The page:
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The case for a long-term strategy to support, nurture and develop young people’s wellbeing

Dr Leila Khouja Walker

As we move into the second year of our work at the Foundation for Education Development (FED) and following the launch of the FED National Education Consultation Report, we hosted a series of roundtable discussions seeking to answer the theme ‘Whatever happened to…?’. This roundtable discussion focussed on ‘Whatever happened to…wellbeing?’

We asked Dr Leila Khouja Walker, Co-Founder/Chief Product Officer at Persona Education to share her input into the roundtable discussion. In this thinkpiece, Leila talks about the need for a long term strategy that will address the decline of teenagers wellbeing and social emotional-skills. Leila challenges us to think about ‘How many schools recruit specialists to deliver wellbeing and social-emotional learning?’.

The case for a long-term strategy to support, nurture and develop young people’s wellbeing – A Global Perspective

The decline of teenagerswellbeing and social-emotional skills

Even before the pandemic – self reported wellbeing[1] in the UK was found to be on the decline by over 20% from age 8 to age 16, and 26% among girls. This self-reported drop in wellbeing is not uncommon across different geographical regions[2]

In September 2021, the OECD published a comprehensive, global survey[3], showing 15 year-olds reporting significantly lower social-emotional skills than 10 year-olds.

The interconnected development of cognitive, social and emotional skills starts during early infancy and continues throughout ones lifespan…. unlike academic learning, the development of students does not follow a steady upward trend.

Source: OECD, Beyond academic learning, 2021

Is this similar decline in wellbeing and social-emotional skills a coincidence? Absolutely not. Research[4] shows that supporting young people’s development of social-emotional skills has a positive impact on wellbeing as it improves their sense of agency and purpose, their academic attainment and their employability chances.

A resurgence in SEL – social-emotional learning

Many educators are now awakening to the positive correlation between improved social-emotional skills and wellbeing. However, social-emotional learning has been historically positioned within arguably the least loved area of a school curriculum. For example, in the UK it is often positioned within PSHE (Physical, Social, Health & Economic education).

How is the poor implementation of social-emotional learning observed? Well, in many schools it is taught by non-specialist teachers. It is delivered in restricted curriculum time often with no common framework for measuring impact[5]. This is before we even start investigating the woefully inadequate funding ring fenced for this area of the curriculum.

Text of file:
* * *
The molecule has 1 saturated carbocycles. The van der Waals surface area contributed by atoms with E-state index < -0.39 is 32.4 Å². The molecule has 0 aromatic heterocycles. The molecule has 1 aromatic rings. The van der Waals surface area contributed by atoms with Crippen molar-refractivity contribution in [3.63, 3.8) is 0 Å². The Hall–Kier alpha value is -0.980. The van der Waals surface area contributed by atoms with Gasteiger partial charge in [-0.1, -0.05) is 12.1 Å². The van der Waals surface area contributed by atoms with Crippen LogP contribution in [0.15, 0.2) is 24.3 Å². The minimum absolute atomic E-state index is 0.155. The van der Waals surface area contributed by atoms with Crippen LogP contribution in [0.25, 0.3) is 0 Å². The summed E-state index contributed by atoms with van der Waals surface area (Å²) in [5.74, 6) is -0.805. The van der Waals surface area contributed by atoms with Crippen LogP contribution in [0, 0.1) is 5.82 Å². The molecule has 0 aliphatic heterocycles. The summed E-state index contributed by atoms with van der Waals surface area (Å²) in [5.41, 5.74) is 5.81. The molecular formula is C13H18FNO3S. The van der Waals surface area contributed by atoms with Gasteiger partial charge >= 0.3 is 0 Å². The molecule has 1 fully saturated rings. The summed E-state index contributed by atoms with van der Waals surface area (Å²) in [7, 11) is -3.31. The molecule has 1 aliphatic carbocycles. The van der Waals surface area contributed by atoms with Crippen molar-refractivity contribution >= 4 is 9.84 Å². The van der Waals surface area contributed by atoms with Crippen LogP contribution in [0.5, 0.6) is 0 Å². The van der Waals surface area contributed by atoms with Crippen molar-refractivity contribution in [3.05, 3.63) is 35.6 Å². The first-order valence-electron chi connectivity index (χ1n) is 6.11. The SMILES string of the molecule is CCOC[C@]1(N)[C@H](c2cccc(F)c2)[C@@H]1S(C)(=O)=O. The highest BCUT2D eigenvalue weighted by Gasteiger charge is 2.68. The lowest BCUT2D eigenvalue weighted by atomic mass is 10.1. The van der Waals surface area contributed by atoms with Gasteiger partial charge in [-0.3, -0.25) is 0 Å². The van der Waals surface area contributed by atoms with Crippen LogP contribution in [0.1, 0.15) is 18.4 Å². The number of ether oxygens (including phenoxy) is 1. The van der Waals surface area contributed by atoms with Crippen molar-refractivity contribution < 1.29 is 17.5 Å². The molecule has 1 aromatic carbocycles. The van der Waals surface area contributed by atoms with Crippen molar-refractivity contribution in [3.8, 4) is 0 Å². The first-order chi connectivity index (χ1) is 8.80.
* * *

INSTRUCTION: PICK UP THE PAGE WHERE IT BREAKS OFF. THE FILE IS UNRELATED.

The need for a long-term strategy

Let’s use the findings of the OECD 2021 report to clarify the issues around short-term planning, and therefore make the case for longer term strategy reform when aiming to raise wellbeing amongst young people, but also throughout their lifetime.

Learning skills through a scaffolded approach is often most successful for student outcomes. However, with long-term planning in short supply, this pedagogical structure is usually not implemented when developing the social-emotional skills required for wellbeing. A possible explanation is that the development of social and emotional skills is not systematically incorporated into the school curriculum to the same extent as development of cognitive skills such as reading and mathematics.

How many schools recruit specialists to deliver wellbeing and social-emotional learning? The answer? Not many. This all adds up to a perception of “not important” long-term planning to create a pipeline of specialist teachers who can make the most impact is urgently required.

Meanwhile, whilst many schools are now adopting wellbeing measures, such as termly surveys, there is no common measure/census in the UK, or indeed most other countries. So, it is hard to see who is doing well and making the most progress, and therefore what policy to implement.

Finally, Emma Thomas, CEO of the children’s charity Young Minds, has called for “a ring-fenced fund”[6], which would ensure schools could afford the mental health and wellbeing support that young people need.

So – a lot of considerations for making a long-term strategy work. But, without doubt the only route to bucking the deeply worrying downward trend in wellbeing during young people’s most formative years.

[1] Hannay. T, (2019). Are children happy? School Dash

[2] Six seconds, (2018). State of the heart report.

[3] OECD, (2021). Beyond academic learning.

[4] Public Health England, (2021). The link between pupil health and wellbeing and attainment. NAHT.

[5] Gregson. D, Bee Well, (2021).

[6] Young Minds, (2020). Coronavirus: Impact on young people with mental health needs.

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